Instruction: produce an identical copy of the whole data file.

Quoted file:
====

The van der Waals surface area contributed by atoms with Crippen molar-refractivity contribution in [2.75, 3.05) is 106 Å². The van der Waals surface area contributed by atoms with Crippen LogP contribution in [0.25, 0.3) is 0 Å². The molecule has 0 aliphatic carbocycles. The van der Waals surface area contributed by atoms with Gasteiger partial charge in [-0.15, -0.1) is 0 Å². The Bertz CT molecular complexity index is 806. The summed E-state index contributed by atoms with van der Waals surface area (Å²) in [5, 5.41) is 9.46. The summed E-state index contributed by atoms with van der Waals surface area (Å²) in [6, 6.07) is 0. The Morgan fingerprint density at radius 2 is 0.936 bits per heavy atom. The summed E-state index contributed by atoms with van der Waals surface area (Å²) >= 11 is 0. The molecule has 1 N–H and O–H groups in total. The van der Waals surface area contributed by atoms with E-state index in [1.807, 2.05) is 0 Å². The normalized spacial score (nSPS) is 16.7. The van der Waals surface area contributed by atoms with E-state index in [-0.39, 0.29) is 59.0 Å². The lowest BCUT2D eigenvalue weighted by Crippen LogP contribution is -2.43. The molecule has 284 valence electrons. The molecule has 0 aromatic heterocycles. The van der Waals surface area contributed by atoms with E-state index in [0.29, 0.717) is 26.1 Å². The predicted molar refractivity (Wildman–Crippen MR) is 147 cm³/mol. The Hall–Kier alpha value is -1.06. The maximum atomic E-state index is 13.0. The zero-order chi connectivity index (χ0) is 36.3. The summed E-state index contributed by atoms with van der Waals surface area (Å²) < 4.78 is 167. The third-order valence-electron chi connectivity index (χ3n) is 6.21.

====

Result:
The van der Waals surface area contributed by atoms with Crippen molar-refractivity contribution in [2.75, 3.05) is 106 Å². The van der Waals surface area contributed by atoms with Crippen LogP contribution in [0.25, 0.3) is 0 Å². The molecule has 0 aliphatic carbocycles. The van der Waals surface area contributed by atoms with Gasteiger partial charge in [-0.15, -0.1) is 0 Å². The Bertz CT molecular complexity index is 806. The summed E-state index contributed by atoms with van der Waals surface area (Å²) in [5, 5.41) is 9.46. The summed E-state index contributed by atoms with van der Waals surface area (Å²) in [6, 6.07) is 0. The Morgan fingerprint density at radius 2 is 0.936 bits per heavy atom. The summed E-state index contributed by atoms with van der Waals surface area (Å²) >= 11 is 0. The molecule has 1 N–H and O–H groups in total. The van der Waals surface area contributed by atoms with E-state index in [1.807, 2.05) is 0 Å². The normalized spacial score (nSPS) is 16.7. The van der Waals surface area contributed by atoms with E-state index in [-0.39, 0.29) is 59.0 Å². The lowest BCUT2D eigenvalue weighted by Crippen LogP contribution is -2.43. The molecule has 284 valence electrons. The molecule has 0 aromatic heterocycles. The van der Waals surface area contributed by atoms with E-state index in [0.29, 0.717) is 26.1 Å². The predicted molar refractivity (Wildman–Crippen MR) is 147 cm³/mol. The Hall–Kier alpha value is -1.06. The maximum atomic E-state index is 13.0. The zero-order chi connectivity index (χ0) is 36.3. The summed E-state index contributed by atoms with van der Waals surface area (Å²) < 4.78 is 167. The third-order valence-electron chi connectivity index (χ3n) is 6.21.